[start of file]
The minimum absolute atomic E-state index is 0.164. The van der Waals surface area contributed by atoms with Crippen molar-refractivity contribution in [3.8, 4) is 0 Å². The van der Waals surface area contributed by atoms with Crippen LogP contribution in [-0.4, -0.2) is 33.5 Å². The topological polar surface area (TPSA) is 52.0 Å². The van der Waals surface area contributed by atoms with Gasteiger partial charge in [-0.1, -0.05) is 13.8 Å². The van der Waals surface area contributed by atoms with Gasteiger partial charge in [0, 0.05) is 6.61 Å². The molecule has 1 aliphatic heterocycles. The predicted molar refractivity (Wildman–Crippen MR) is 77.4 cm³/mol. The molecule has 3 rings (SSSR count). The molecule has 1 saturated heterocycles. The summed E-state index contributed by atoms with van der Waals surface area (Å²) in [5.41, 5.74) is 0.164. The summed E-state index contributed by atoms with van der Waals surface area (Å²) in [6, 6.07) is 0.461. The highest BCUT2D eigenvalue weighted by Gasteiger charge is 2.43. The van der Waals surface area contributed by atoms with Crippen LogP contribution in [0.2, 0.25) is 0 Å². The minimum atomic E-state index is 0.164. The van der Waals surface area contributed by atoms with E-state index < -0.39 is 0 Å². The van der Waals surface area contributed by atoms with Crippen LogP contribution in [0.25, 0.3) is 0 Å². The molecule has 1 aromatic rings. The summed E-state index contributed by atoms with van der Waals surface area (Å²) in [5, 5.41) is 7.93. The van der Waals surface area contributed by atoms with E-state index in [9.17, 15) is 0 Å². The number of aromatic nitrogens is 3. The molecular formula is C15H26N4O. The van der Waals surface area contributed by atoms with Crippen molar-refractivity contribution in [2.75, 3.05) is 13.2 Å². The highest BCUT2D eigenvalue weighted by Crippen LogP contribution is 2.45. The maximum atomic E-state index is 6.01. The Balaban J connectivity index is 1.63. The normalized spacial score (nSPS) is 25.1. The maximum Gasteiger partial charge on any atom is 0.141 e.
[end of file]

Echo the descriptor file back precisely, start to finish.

The minimum absolute atomic E-state index is 0.164. The van der Waals surface area contributed by atoms with Crippen molar-refractivity contribution in [3.8, 4) is 0 Å². The van der Waals surface area contributed by atoms with Crippen LogP contribution in [-0.4, -0.2) is 33.5 Å². The topological polar surface area (TPSA) is 52.0 Å². The van der Waals surface area contributed by atoms with Gasteiger partial charge in [-0.1, -0.05) is 13.8 Å². The van der Waals surface area contributed by atoms with Gasteiger partial charge in [0, 0.05) is 6.61 Å². The molecule has 1 aliphatic heterocycles. The predicted molar refractivity (Wildman–Crippen MR) is 77.4 cm³/mol. The molecule has 3 rings (SSSR count). The molecule has 1 saturated heterocycles. The summed E-state index contributed by atoms with van der Waals surface area (Å²) in [5.41, 5.74) is 0.164. The summed E-state index contributed by atoms with van der Waals surface area (Å²) in [6, 6.07) is 0.461. The highest BCUT2D eigenvalue weighted by Gasteiger charge is 2.43. The van der Waals surface area contributed by atoms with Crippen LogP contribution in [0.2, 0.25) is 0 Å². The minimum atomic E-state index is 0.164. The van der Waals surface area contributed by atoms with E-state index < -0.39 is 0 Å². The van der Waals surface area contributed by atoms with Crippen LogP contribution in [0.25, 0.3) is 0 Å². The molecule has 1 aromatic rings. The summed E-state index contributed by atoms with van der Waals surface area (Å²) in [5, 5.41) is 7.93. The van der Waals surface area contributed by atoms with E-state index in [9.17, 15) is 0 Å². The number of aromatic nitrogens is 3. The molecular formula is C15H26N4O. The van der Waals surface area contributed by atoms with Crippen molar-refractivity contribution in [2.75, 3.05) is 13.2 Å². The highest BCUT2D eigenvalue weighted by Crippen LogP contribution is 2.45. The maximum atomic E-state index is 6.01. The Balaban J connectivity index is 1.63. The normalized spacial score (nSPS) is 25.1. The maximum Gasteiger partial charge on any atom is 0.141 e.